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Workshop: Strategic Partnership as an instrument of EU foreign policy

April 13, 2015 at 8:30 AM to 5:30 PM

Location:2nd floor Conference Rooms Richcraft Hall
Contact Phone:613-520-2600, ext. 1087

The European Union has utilized the rubric of ‘strategic partnership’ to frame its relations with a variety of important countries. In applying the notion to such a wide range of international actors, the basis of selection, as well as the nature of the relationship, is not explicitly defined. As the EU continues to deepen relations with some strategic partners such as Canada, South Korea, and the US through negotiations about, and the conclusion of, deep and comprehensive trade agreements and associated political agreements, other strategic partnerships, such as that with Russia, seem under threat. At the same time, the EU shows increasing interest in developing partnerships with rising world powers, such as the other BRICS countries.

This workshop will analyze the EU’s strategic partnerships from a comparative perspective, and will evaluate the instrument’s future potential, taking note of differing challenges in using the tool as the basis of relationships with established democracies, emerging democracies, and semi-authoritarian systems. The concept of strategic partnership is only vaguely conceptualized in EU usage. However, implicit in the notion of ‘strategic partnership’ is an element of long-term mutuality of interest and of joint decision-making. Two criteria seem to be particularly important: normative congruence and the long-term importance of the relationship on a broader (economic, security) scale. This workshop will unpack the EU’s notion of strategic partnership assess whether it seems a viable framework for the EU’s pursuit of a role as a global actor, and assess the utility of the approach in terms of the EU’s underlying goals and objectives. The workshop will also seek to assess the state of Canada’s strategic partnership with the EU and place it in a comparative context.

Registration required: click here to register for the event.

For directions to River Building, see the Carleton Campus Map.

Agenda (Draft as of February 2, 2015)

8:45 – Opening remarks:

  • Joan DeBardeleben, Director, Carleton EUCE
  • Manfred Auster, Minister Counsellor, Delegation of the EU to Canada

9:00 – Topic 1: Europe’s Asian strategy: More than just trade? Importance and nature of the EU’s Asian strategy from a geopolitical viewpoint. The balance of normative, economic, and political goals.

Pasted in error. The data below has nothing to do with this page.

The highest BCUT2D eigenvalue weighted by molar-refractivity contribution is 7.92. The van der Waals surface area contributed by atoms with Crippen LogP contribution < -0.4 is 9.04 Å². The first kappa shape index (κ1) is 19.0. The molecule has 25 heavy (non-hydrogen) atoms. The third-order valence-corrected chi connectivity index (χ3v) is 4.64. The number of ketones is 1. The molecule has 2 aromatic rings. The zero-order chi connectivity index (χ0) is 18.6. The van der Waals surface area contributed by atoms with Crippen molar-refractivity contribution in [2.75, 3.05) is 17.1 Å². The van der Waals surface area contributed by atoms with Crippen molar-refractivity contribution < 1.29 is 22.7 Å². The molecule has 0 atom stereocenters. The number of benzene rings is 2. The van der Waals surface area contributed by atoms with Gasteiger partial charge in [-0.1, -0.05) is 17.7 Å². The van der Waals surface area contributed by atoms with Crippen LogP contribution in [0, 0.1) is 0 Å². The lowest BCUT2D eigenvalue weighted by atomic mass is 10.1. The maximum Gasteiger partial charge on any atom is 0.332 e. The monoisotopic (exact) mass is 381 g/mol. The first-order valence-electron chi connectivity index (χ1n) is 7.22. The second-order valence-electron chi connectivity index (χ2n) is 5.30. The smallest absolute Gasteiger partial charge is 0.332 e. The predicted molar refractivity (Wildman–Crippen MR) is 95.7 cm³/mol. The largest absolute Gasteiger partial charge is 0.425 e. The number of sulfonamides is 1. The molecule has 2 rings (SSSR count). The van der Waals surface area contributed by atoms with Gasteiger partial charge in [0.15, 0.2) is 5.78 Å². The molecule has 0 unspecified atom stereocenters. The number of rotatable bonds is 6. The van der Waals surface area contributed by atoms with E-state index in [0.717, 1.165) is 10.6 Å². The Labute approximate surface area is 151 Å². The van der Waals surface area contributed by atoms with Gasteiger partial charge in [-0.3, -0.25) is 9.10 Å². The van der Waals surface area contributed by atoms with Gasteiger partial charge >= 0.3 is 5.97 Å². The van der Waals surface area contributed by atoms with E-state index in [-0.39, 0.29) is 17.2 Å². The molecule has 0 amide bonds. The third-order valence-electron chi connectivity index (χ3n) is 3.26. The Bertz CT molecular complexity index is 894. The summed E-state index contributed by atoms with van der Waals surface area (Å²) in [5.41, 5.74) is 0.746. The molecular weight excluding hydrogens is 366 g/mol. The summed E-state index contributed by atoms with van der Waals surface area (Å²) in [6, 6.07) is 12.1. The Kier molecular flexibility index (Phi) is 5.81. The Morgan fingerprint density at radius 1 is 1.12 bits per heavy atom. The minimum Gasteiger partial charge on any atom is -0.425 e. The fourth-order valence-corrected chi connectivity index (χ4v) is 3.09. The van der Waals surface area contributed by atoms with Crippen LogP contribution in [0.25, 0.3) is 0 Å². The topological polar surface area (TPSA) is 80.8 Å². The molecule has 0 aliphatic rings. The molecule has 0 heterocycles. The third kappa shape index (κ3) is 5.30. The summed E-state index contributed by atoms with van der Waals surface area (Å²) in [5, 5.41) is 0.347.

• Nicola Casarini, Istituto Affari Internazionali, Rome, EU-China relations
  • Michito Tsuruoka, National Institute for Defense Studies (NIDS), Japan Ministry of Defense, EU-Japan relations
  • Discussant: Jacob Kovalio, Carleton University

10:45 – Topic 2: The potential of the EU’s transatlantic partnerships: Canada and the US as strategic partners. The US as the ‘essential’ partner? Canada-EU relations as a pathbreaker partnership? Trade as a central element of the partnerships. Reciprocal influences and spillover effects of the EU-Canada and EU-US partnerships Importance of the relationship for Canada and of the Canadian partnership for the EU. Areas of common interest or potentially divergent interests in the EU/US EU/Canada relationships

  • David Long, Carleton University, The EU-Canada Relationship
  • Daniel Hamilton, Director, Centre for Transatlantic Relations, Washington DC, The EU-US Relationship
  • Discussant: Frédéric Mérand, EUCE Montreal/McGill

12:15 – Lunch

1:15 – Keynote: Strategic Partnerships in the EU’s Foreign Policy Approach: Challenges and Opportunities

Opening remarks: Matthew Levin, Director General, Department of Foreign Affairs, Trade and Development, Government of Canada

Urszula Pallasz, Senior Advisor, Strategic Planning Division, European External Action Service (Brussels)

2:00 – Topic 3: The Troubled Partnership: The EU and Russia. Still a strategic partnership? The wrong instrument for an important relationship? Reasons for partnership breakdown. What does it tell us about the instrument?

  • Arkady Moshes, Finnish Institute of International Affairs
  • Vadim Voynikov, Immanuel Kant Federal University, Russian Federation
  • Discussants: Joan DeBardeleben, Carleton University and Merje Kuus, University of British Columbia

3:45 – Topic 4 : SPs and emerging actorsThe EU’s tools in dealing with developing powers and changing geopolitical realities. Strategic partnerships and multilateral instruments. SPs and development strategy /aid.

  • Stephan Sberro, ITAM, EU-Mexico
  • Thomas Renard, Egmont and Co-head, Strategic Partnerships Laboratory
  • Discussant: Urszula Pallasz

5:15 – End of workshop


This event is co-sponsored by the Centre for European Studies and the SSHRC-funded Canada-Europe Transatlantic Dialogue.